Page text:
THIS is what teenage life is all about….Sounds miserable. But does it have to be this way?? Does the pivotal and foundational 15 year period in your life have to be meaningless?? I will give you a simple answer.


That’s it. NO. You do NOT have to accept these kind of expectations.

If you have a dream, chase it. If you feel the Lord calling you to ministry, go Make disciples.

If you feel like all of your relationships are strained, or your schoolwork is failing, or you and God have been out of touch, fix it. 

So often we as young people listen to the lies Satan, the media and our peers are telling us. Evil KNOWS that Christ has given us a power.

Jesus has brought up a magnificent and bold generation of young risk-takers. You are passionate, you have dreams, you have a fire in your soul….But my friend, it’s NOT meant to be extinguished!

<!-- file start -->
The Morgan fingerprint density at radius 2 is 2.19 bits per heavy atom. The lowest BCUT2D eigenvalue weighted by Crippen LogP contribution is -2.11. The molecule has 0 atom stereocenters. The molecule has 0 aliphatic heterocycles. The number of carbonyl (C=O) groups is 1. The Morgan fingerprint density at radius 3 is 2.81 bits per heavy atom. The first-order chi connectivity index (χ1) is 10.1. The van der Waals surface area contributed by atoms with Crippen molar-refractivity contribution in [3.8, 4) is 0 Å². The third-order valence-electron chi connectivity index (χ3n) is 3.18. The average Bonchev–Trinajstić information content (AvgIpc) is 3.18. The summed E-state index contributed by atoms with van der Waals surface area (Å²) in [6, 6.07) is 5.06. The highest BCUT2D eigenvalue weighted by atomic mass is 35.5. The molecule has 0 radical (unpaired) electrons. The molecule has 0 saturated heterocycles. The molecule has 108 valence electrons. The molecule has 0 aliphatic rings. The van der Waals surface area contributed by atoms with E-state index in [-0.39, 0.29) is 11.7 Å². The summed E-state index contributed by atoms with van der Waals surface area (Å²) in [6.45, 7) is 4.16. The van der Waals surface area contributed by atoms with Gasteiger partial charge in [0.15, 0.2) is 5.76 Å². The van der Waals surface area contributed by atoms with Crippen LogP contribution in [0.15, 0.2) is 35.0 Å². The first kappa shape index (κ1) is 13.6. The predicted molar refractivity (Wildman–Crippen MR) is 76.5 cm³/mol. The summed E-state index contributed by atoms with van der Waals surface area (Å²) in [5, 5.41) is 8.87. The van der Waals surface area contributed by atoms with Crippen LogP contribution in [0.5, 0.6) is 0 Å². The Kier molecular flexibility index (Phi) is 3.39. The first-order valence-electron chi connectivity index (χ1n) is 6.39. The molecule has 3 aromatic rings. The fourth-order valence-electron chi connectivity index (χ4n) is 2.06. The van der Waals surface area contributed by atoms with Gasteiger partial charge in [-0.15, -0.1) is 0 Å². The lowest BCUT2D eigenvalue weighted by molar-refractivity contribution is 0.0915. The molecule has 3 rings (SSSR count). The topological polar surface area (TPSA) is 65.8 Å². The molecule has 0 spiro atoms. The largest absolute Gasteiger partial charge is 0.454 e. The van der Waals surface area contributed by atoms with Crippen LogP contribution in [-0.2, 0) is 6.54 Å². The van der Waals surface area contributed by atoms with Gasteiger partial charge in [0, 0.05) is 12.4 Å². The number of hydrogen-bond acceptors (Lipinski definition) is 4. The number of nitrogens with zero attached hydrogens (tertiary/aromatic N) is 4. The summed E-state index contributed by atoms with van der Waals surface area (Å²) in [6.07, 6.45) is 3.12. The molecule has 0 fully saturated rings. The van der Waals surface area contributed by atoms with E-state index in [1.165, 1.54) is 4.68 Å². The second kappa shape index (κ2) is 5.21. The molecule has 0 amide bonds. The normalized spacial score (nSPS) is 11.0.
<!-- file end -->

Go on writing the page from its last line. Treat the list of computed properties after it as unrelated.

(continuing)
The Lord wants us to use our 15 years (ages 9-23) of youth wisely, and I don’t think He means by sitting on the couch and munching on  food and social media for hours on end.

No, my friend, you were called out of His marvelous light, you know the truth of salvation.

It is true, that with great power, comes great responsibility!!

If you don’t come away from this blog post with any extra inspiration or knowledge but one thing, let it be this:

When Jesus said “go and make disciples” He wasn’t excluding people under 18. 

With that being said, go. 

Connect. Learn. Invest. Savor. Rest in Him and run the race of life enjoying every little productive and peaceful moment we’ve been given.


~By His Grace,


2 thoughts on “A Roadmap To Adolescence.

Leave a Reply

Fill in your details below or click an icon to log in:

WordPress.com Logo

You are commenting using your WordPress.com account. Log Out /  Change )

Google photo

You are commenting using your Google account. Log Out /  Change )

Twitter picture

You are commenting using your Twitter account. Log Out /  Change )

Facebook photo

You are commenting using your Facebook account. Log Out /  Change )

Connecting to %s